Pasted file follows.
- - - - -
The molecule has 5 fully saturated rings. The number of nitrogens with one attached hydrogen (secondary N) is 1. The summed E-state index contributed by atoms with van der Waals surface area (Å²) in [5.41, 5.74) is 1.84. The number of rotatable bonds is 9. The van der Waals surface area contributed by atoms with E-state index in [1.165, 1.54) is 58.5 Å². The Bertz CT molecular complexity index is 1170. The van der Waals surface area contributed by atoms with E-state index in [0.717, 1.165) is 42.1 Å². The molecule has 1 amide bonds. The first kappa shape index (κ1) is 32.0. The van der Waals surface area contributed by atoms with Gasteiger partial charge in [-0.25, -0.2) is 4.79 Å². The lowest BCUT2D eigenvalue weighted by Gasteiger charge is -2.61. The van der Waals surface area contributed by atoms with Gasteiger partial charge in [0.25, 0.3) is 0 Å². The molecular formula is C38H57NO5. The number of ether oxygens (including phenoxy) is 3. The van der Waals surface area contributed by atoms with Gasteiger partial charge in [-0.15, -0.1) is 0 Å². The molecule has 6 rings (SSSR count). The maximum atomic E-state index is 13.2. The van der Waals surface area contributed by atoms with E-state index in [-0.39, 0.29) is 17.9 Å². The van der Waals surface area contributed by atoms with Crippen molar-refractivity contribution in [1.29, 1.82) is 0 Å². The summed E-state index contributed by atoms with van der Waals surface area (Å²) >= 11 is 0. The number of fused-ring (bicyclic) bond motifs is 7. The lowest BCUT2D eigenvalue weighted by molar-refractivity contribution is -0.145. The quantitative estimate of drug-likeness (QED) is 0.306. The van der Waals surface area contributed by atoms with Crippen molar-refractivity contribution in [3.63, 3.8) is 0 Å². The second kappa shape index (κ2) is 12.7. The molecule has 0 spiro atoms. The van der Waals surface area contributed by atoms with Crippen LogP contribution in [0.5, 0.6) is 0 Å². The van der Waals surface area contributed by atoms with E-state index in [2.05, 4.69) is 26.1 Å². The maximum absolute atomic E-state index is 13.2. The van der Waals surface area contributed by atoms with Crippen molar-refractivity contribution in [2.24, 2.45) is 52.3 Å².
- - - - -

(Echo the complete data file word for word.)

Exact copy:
The molecule has 5 fully saturated rings. The number of nitrogens with one attached hydrogen (secondary N) is 1. The summed E-state index contributed by atoms with van der Waals surface area (Å²) in [5.41, 5.74) is 1.84. The number of rotatable bonds is 9. The van der Waals surface area contributed by atoms with E-state index in [1.165, 1.54) is 58.5 Å². The Bertz CT molecular complexity index is 1170. The van der Waals surface area contributed by atoms with E-state index in [0.717, 1.165) is 42.1 Å². The molecule has 1 amide bonds. The first kappa shape index (κ1) is 32.0. The van der Waals surface area contributed by atoms with Gasteiger partial charge in [-0.25, -0.2) is 4.79 Å². The lowest BCUT2D eigenvalue weighted by Gasteiger charge is -2.61. The van der Waals surface area contributed by atoms with Gasteiger partial charge in [0.25, 0.3) is 0 Å². The molecular formula is C38H57NO5. The number of ether oxygens (including phenoxy) is 3. The van der Waals surface area contributed by atoms with Gasteiger partial charge in [-0.15, -0.1) is 0 Å². The molecule has 6 rings (SSSR count). The maximum atomic E-state index is 13.2. The van der Waals surface area contributed by atoms with E-state index in [-0.39, 0.29) is 17.9 Å². The van der Waals surface area contributed by atoms with Crippen molar-refractivity contribution in [1.29, 1.82) is 0 Å². The summed E-state index contributed by atoms with van der Waals surface area (Å²) >= 11 is 0. The number of fused-ring (bicyclic) bond motifs is 7. The lowest BCUT2D eigenvalue weighted by molar-refractivity contribution is -0.145. The quantitative estimate of drug-likeness (QED) is 0.306. The van der Waals surface area contributed by atoms with Crippen molar-refractivity contribution in [3.63, 3.8) is 0 Å². The second kappa shape index (κ2) is 12.7. The molecule has 0 spiro atoms. The van der Waals surface area contributed by atoms with Crippen LogP contribution in [0.5, 0.6) is 0 Å². The van der Waals surface area contributed by atoms with E-state index in [2.05, 4.69) is 26.1 Å². The maximum absolute atomic E-state index is 13.2. The van der Waals surface area contributed by atoms with Crippen molar-refractivity contribution in [2.24, 2.45) is 52.3 Å².